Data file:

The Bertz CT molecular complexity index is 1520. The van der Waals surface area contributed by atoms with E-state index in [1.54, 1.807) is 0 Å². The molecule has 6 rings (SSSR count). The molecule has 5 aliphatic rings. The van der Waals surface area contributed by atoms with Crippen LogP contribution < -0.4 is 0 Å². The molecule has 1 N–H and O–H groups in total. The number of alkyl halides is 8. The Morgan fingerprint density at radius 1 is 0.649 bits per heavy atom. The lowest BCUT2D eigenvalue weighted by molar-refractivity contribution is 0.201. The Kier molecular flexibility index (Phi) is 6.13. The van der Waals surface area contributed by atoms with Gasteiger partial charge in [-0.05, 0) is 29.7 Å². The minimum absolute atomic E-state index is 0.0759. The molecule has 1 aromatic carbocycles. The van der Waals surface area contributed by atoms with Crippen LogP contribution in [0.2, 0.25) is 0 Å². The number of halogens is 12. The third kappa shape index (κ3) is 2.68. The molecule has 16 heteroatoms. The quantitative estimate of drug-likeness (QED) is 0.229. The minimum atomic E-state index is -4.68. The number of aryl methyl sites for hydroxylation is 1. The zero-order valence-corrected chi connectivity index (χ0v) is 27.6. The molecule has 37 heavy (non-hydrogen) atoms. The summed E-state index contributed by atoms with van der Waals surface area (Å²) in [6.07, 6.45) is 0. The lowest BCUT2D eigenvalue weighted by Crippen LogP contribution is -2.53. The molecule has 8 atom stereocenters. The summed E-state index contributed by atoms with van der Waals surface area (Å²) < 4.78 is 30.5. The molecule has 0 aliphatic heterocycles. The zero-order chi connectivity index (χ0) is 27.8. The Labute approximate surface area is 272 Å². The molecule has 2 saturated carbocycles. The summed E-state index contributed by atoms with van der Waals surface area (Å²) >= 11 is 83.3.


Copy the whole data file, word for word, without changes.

The Bertz CT molecular complexity index is 1520. The van der Waals surface area contributed by atoms with E-state index in [1.54, 1.807) is 0 Å². The molecule has 6 rings (SSSR count). The molecule has 5 aliphatic rings. The van der Waals surface area contributed by atoms with Crippen LogP contribution < -0.4 is 0 Å². The molecule has 1 N–H and O–H groups in total. The number of alkyl halides is 8. The Morgan fingerprint density at radius 1 is 0.649 bits per heavy atom. The lowest BCUT2D eigenvalue weighted by molar-refractivity contribution is 0.201. The Kier molecular flexibility index (Phi) is 6.13. The van der Waals surface area contributed by atoms with Gasteiger partial charge in [-0.05, 0) is 29.7 Å². The minimum absolute atomic E-state index is 0.0759. The molecule has 1 aromatic carbocycles. The van der Waals surface area contributed by atoms with Crippen LogP contribution in [0.2, 0.25) is 0 Å². The number of halogens is 12. The third kappa shape index (κ3) is 2.68. The molecule has 16 heteroatoms. The quantitative estimate of drug-likeness (QED) is 0.229. The minimum atomic E-state index is -4.68. The number of aryl methyl sites for hydroxylation is 1. The zero-order valence-corrected chi connectivity index (χ0v) is 27.6. The molecule has 37 heavy (non-hydrogen) atoms. The summed E-state index contributed by atoms with van der Waals surface area (Å²) in [6.07, 6.45) is 0. The lowest BCUT2D eigenvalue weighted by Crippen LogP contribution is -2.53. The molecule has 8 atom stereocenters. The summed E-state index contributed by atoms with van der Waals surface area (Å²) < 4.78 is 30.5. The molecule has 0 aliphatic heterocycles. The zero-order chi connectivity index (χ0) is 27.8. The Labute approximate surface area is 272 Å². The molecule has 2 saturated carbocycles. The summed E-state index contributed by atoms with van der Waals surface area (Å²) >= 11 is 83.3.